As we walked into the Center, I couldn’t see any other Caucasian people there. I felt like my hair was bright orange and I glowed. But I took my daughter’s hand and walked her, beautiful in her Apache camp dress, deep into the center of the room. People made room for us, but didn’t speak much to us at first, understandably. No one knew who we were. But then they started asking us questions. Was this our daughter? What tribe was she? Had we been to a powwow before? As I answered, I felt no judgment. In fact, one woman told me it was a good thing to keep her connected to her culture the way we were trying to do.
And then the Grand Entry began.
For anyone who has never been to a powwow, the Grand Entry is where all the dancers come in dressed in their regalia while the drum circle plays and sings to kick off the festivities. I cried as I watched these majestic, joyful dancers circle the floor while the music pierced my soul. These were the people I had brought my daughter to see: people who looked like her, who knew who they were, who reached out to strangers in friendship, who lived with a deep spirituality in their daily lives, who danced clear-eyed to the heartbeat of the drum.
We have been to many powwows since then. I get teary eyed at every Grand Entry I see, and I outright cried when my daughter asked if she could dance too and went out fearlessly into an Intertribal dance when she was five. We have become more involved in the community, attending Native culture and art classes and going to family potlucks, and my heart swells when I see the tenderness in the eyes of the elders who care about her and know her by name. And there are even a few books and shows we have found that feature a Native American character in positive ways.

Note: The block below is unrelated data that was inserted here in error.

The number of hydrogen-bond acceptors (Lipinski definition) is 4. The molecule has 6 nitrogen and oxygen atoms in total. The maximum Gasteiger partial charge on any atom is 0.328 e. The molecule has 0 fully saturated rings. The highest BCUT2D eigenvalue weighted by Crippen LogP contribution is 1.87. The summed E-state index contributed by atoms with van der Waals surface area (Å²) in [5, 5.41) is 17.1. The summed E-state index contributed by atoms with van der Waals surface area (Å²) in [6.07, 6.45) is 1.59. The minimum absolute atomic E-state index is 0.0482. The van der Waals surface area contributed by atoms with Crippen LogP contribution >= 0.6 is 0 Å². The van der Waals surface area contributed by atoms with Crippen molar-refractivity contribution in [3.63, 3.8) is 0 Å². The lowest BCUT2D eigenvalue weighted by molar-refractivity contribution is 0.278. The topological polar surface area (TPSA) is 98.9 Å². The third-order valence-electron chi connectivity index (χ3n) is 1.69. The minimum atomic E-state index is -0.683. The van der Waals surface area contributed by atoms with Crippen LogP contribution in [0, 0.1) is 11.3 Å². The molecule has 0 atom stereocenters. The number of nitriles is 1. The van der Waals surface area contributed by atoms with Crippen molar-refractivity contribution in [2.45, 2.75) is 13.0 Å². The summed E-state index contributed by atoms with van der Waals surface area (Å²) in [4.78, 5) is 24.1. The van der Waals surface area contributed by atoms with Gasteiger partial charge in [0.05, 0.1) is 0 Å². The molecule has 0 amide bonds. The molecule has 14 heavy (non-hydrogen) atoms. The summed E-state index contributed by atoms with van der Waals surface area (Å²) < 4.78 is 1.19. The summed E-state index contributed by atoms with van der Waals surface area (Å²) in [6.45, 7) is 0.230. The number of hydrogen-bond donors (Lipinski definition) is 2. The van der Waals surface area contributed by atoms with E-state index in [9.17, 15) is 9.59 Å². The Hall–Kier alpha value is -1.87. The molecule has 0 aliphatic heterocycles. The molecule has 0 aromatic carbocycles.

But we still can’t find Native American dolls. My mom bought her a doll that had a Native American look, although I’m pretty sure she was made to be Hispanic, so now we have two. Not that we need many; my daughter doesn’t love dolls. She’s not into playing mom, and her dolls are always her little sisters. But she does like to get them dressed up and ready to do different activities, even if they habitually sass her, which she complains to me about all the time. (I guess they are like their older sister.) And I like to have her see that someone out there is making something that looks like her.
So this November, Native American Heritage Month, I thought I would make an Apache dress for the Little Sisters, and I began looking for a pattern. I found nothing.
So I made it myself, based on what I was able to research about authentic Apache dresses. I thought about making a camp dress, but I wanted to do this pattern first. Maybe I’ll do a camp dress next year.
I used variegated yarn to simulate the beading that often went on these dresses and long fringe which was very common. I made two different sizes: one for the 16″ Disney doll and one for the 18″ doll.
If you’ve been looking for an Apache dress, feel free to check out the links to the patterns. But even if you’re not, I hope you find beauty in all the differences surrounding you and that you have people around you who remind you of where you come from and who you can be if you choose.
And during Native American Heritage Month, I hope you remember the beautiful people whose spirituality and stewardship are so integral to our land.
Apache Doll Dress 16 doll size Crochet Pattern | Etsy